Football turfs[edit]

Turf shoes have identical uppers to traditional football boots, but the outsoles differ in that they make up the "cleat" portion. Small rubber studs or patterns are like raised bumps that provide just enough of a difference in height to aid in traction on flat artificial turf. They are extremely durable, as they are more of an extension of the rubber outsole than a completely new addition to the shoe.

Track spikes[edit]

Track spikes are placed at the bottom of shoes in order to increase traction and speed. While removable spikes are available, most runners opt for fixed spikes. These spikes come in a variety of different materials. Originally, spikes were made out of metal due to their strength and hardness. However, German engineers began experimenting with canvas and rubber spikes during the World War, in part to help find a more lightweight material. Finally, in the modern era, the most common type of track spike is made of plastic, due to being both cheap and easily molded. This second aspect of plastic is especially important, as spikes need to be made in a variety of different shapes in order to accommodate runners on all different types of surfaces. Needle spikes (3/16") are used on all-weather tracks, Christmas tree spikes (1/4") are especially common on any surface, pyramid spikes are used for cross country runners, and tartan spikes (1/4") are used mostly on rubber tracks.[23]

See also[edit]


  1. ^ "Footwear-Field Sports/Cleats". American Academy of Podiatric Sports Medicine. Retrieved 21 June 2024.
  2. ^ Nike, Inc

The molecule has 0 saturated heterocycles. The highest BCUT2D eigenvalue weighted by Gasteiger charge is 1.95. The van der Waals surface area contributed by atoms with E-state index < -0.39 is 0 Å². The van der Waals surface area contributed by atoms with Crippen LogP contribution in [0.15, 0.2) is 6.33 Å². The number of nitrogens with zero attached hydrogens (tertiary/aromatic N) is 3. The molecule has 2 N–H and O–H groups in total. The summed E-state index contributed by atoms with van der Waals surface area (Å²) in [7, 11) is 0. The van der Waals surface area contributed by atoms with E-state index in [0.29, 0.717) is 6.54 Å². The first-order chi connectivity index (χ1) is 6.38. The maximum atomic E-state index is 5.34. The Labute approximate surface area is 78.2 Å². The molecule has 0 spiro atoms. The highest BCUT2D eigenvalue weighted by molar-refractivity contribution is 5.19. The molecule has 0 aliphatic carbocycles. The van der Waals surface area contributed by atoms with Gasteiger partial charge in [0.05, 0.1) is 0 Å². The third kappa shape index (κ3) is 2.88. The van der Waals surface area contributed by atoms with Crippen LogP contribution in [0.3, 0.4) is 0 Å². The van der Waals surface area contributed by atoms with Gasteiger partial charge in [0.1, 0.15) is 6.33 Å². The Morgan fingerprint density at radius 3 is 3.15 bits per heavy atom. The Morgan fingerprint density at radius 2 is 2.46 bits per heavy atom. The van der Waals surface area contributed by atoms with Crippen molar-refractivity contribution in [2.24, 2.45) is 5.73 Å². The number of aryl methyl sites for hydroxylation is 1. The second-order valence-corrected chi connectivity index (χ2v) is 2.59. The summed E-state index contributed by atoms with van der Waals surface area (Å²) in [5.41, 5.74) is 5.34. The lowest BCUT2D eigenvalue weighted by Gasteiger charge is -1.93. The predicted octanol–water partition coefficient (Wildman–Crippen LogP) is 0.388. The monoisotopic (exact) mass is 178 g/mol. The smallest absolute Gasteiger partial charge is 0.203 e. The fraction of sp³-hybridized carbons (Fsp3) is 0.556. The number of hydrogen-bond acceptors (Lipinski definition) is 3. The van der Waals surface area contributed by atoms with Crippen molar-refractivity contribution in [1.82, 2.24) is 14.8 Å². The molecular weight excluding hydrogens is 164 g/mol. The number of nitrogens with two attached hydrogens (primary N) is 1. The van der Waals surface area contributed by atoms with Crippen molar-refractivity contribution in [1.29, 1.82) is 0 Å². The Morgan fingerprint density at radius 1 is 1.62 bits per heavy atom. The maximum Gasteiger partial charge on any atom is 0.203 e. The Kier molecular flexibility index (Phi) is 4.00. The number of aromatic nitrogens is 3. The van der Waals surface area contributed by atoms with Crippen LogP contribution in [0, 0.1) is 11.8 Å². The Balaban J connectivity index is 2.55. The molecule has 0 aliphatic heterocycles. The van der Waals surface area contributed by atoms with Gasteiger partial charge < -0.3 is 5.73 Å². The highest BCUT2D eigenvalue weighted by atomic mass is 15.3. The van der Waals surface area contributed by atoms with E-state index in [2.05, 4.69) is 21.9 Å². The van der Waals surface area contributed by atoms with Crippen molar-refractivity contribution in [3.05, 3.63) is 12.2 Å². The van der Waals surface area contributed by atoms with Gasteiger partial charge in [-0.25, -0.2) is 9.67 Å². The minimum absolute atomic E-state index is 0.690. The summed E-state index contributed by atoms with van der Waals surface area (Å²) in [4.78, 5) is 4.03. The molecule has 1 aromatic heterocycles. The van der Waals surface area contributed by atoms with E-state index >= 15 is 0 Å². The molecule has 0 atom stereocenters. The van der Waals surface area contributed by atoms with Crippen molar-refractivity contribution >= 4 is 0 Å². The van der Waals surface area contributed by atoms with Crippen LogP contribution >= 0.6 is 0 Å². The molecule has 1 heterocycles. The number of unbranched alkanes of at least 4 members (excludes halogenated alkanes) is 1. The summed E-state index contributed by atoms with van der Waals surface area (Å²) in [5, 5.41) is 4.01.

3. ^ "The History of the FA". The Football Association. Retrieved 28 March 2013.
  4. ^ a b Blaxland, Wendy (2009). Sneakers: How Are They Made?. Tarrytown, NY: Marshall Cavendish. p. 6. ISBN 978-0761438106.
  5. ^ Phillips, Thomas D. (2012). Touching All the Bases: Baseball in 101 Fascinating Stories. Lanham, MD: Scarecrow Press. p. 6. ISBN 978-0810885523.
  6. ^ a b Dickson, Paul & McAfee, Skip (2009). The Dickson Baseball Dictionary (3rd ed., rev. and expanded. ed.). New York: W.W. Norton. p. 74. ISBN 978-0393340082.
  7. ^ Johnston, Daryl (2005). Watching Football: Discovering the Game Within the Game (1st ed.). Guilford, CT: Globe Pequot Press. pp. 30–31. ISBN 0762739061.
  8. ^ DeMello, Margo (2009). Feet and Footwear: A Cultural Encyclopedia. Santa Barbara, CA: Greenwood Press/ABC-CLIO. p. 72. ISBN 978-0313357145.
  9. ^ Lat, William (5 November 2012). "The Effects of Soccer Cleats". Soccer Supremacy. Blogspot. Retrieved 6 November 2012.
  10. ^ "A Roundup Of The Week's News". Sports Illustrated. 22 August 1955. Archived from the original on 17 July 2012.
  11. ^ a b "History of Football Cleats". Livestrong Organization. Retrieved 19 September 2013.
  12. ^ a b "The Surprising and Unexpected Evolution of Football Cleats". Sneaker Report. Retrieved 18 September 2013.
  13. ^ "Football Boot Update 2009 Season". Total Care Podiatry.
  14. ^ a b c d Matthew B. Werd; E. Leslie Knight (17 June 2010). Athletic Footwear and Orthoses in Sports Medicine. Springer Science+Business Media. pp. 303–305. ISBN 978-0-387-76416-0. Retrieved 29 May 2017.
  15. ^ a b "NFHS RULES CHANGES AFFECTING RISK (1982-2016)" (PDF). National Federation of State High School Associations. Retrieved 29 May 2017.
  16. ^ Tesselaar, Johannes (25 May 1986). "Plastic vs. Metal Cleats: a Gripping Issue". Los Angeles Times. Retrieved 29 May 2017.
  17. ^ Pego, Dave (20 February 1984). "Use of plastic cleats spiked by coaches". The Oklahoman. Retrieved 29 May 2017.
  18. ^ Carozza, Mike (13 September 2013). "Plastic vs Metal Cleats: What the Best Baseball Players are Wearing and Why". Complex. Retrieved 29 May 2017.
  19. ^ "Fenway dirt and a dream: Stadium Custom Kicks founder talks Marcelo Mayer's custom All-Star Futures cleats". 10 July 2023.
  20. ^ RONALD BLUM (9 March 2023). "World Baseball Classic players get artsy with custom cleats". Albany Democrat-Herald. Associated Press.
  21. ^ Lewis, Alec. "Custom cleats for a good cause: Behind baseball's most 'creative' initiative". The Athletic.
  22. ^ Athletic Shoes-OrthoInfo - AAOS. N.p., 1 August 2012. Web. 15 May 2017.
  23. ^ "The History of Track Spikes". Freelap USA. 15 February 2014. Retrieved 29 May 2017.